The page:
The manual has come in for criticism since, but the double-clutch unit was impressive, getting the Carrera S to 62mph in 4.3 seconds and on to 187mph. However you view this car those are impressive numbers, and they were little different for the Cabriolet variant that arrived in March 2012 wearing a price tag of £89,740.

This was certainly a cleaner, more efficient 911, with Porsche claiming that fuel consumption and CO2 emissions had been reduced by 14 per cent; new technological features such as auto stop/start, better thermal management for the engine and a coasting function for the PDK ‘box all coming to the 991’s aid.

Adopting electrical assistance for the steering no doubt shaved further fractions when it came to efficiency, but it was at the expense of yet more criticism in some quarters. In reality, it’s a good system. As for the rest of the chassis specification, it was a more-than-tasty recipe that featured PASM and Porsche Torque Vectoring as standard, along with uprated and iconic ‘Big Red’ brakes: compared to the Carrera there were larger discs and Monobloc fixed front calipers with six rather than four pistons. 

There was the option to spend plenty of cash on further enhancements, too, from the likes of Porsche Dynamic Chassis Control and Sport Chrono to special interior finishes and £3,000 of Burmester hi-fi. With plenty of buyers happy to indulge when it came to options, there are rich pickings to be had for today’s buyers.

Like its immediate predecessors, just four years were allowed to pass before the Gen2 model arrived, bringing with it the end of natural aspiration. Today the 991.1’s specification marks a good link between the more classic-oriented 997s and the tech-laden drive of the 992.

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996.2 v 997.1 GT3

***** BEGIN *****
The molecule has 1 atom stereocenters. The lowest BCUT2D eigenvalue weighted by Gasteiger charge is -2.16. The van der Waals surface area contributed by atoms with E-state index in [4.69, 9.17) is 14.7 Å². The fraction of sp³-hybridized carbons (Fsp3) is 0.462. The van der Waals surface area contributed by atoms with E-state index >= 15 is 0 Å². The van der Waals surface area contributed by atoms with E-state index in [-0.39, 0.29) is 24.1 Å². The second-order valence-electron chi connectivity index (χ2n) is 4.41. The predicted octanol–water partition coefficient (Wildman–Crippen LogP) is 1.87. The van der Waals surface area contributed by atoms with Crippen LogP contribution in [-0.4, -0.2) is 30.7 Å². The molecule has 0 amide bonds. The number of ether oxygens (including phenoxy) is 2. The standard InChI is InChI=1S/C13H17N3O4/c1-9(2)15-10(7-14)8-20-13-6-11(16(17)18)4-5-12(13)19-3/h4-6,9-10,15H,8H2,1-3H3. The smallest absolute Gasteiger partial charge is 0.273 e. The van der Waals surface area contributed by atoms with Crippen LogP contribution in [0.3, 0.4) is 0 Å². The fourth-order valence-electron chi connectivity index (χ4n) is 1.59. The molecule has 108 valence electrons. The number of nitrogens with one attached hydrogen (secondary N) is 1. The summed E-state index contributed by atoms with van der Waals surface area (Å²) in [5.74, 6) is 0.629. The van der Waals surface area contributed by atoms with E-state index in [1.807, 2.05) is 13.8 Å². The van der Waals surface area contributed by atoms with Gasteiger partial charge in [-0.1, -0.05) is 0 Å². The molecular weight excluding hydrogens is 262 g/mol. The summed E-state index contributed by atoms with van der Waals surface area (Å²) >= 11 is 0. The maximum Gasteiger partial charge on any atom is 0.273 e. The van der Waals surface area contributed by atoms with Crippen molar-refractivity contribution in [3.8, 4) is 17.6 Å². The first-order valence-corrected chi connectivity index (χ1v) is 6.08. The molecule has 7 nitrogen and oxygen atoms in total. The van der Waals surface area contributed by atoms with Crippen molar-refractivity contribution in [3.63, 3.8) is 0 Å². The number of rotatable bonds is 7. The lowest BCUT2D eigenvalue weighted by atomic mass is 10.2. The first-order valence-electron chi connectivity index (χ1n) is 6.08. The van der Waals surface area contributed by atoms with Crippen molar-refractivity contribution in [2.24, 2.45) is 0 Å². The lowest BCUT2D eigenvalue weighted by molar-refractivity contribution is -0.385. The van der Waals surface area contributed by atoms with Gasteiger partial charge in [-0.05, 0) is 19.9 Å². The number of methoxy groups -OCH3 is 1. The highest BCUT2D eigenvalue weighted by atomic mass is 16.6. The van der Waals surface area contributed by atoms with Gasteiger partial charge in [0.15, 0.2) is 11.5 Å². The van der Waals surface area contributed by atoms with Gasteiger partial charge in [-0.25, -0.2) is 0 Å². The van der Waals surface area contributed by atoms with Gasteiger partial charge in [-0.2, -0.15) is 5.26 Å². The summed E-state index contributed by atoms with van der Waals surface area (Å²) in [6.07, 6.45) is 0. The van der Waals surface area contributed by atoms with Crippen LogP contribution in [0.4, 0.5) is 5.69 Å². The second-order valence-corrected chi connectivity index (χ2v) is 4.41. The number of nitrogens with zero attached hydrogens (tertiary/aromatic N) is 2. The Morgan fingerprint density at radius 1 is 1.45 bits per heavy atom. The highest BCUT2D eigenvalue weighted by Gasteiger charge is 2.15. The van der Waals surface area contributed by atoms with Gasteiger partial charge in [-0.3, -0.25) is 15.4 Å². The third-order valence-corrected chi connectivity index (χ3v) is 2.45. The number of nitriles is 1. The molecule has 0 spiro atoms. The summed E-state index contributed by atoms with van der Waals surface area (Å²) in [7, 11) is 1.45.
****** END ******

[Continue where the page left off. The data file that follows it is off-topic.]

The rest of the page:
Passers-by seem impressed, if a little nonplussed as to why we’re photographing two seemingly identical 911 GT3s. But to Porsche aficionados the 996 and 997 generations actually represent two very different flavours of GT3, and spark lively debate. Today we’re comparing the last of the 996 GT3s with the first of the 997, putting the GT3’s first generational shift under the microscope and declaring a winner.

It’s now 20 years since Porsche released its first 911 GT3, a road car that was produced to homologate the racers. The arrival of Andreas Preuninger soon after saw ‘Mr GT3’ put his stamp on the 996 generation with the revised 996.2 GT3 of 2003. He had to wait for the subsequent 997 GT3 of 2006 to take ownership of a GT3 generation from the start. That car is now identified as a 997.1, differentiating it from the later 997.2 GT3.

Both 996.2 and 997.1 Porsche GT3s remain highly coveted sports cars today, and overlap in pricing – the bulk of 996.2 GT3s span £60,000 to £80,000, with 997.1 GT3s grabbing the baton at £70,000 and accelerating off to £90,000.

We’ve come to Porsche specialists Paragon in East Sussex to explore two excellent examples currently residing in stock. Paragon’s 996 has covered 37,000 miles and is up at £74,995. The 997, meanwhile, is yours for £84,995. Both have undergone significant prep work to lift them to Paragon’s standards.

Both are as road-spec as they come in Comfort trim – no roll cage, fire extinguisher or buckets – featuring stock six-piston brakes with no carbon-ceramics, and factory suspension specs including camber settings. You’re unlikely to find two fitter, more representative, more comparable examples.

I jump into the 996 for the 20-mile trip to our Beachy Head photo location for two reasons: I’ve had good seat time in 997 GT3s, but have only once driven a 996 GT3, and pretty briefly on track – this is the car I really need to get my head around. I’m also curious to see how different it is from my own 996 3.4 Carrera.

The GT3’s headline changes versus the Carrera included lower, stiffer suspension; deletion of the rear seats; slightly wider 18-inch alloys; uprated six-piston front brakes (four rear) and, most importantly, the completely different Mezger 3.6-litre flat six, here rated at 380bhp and 385Nm.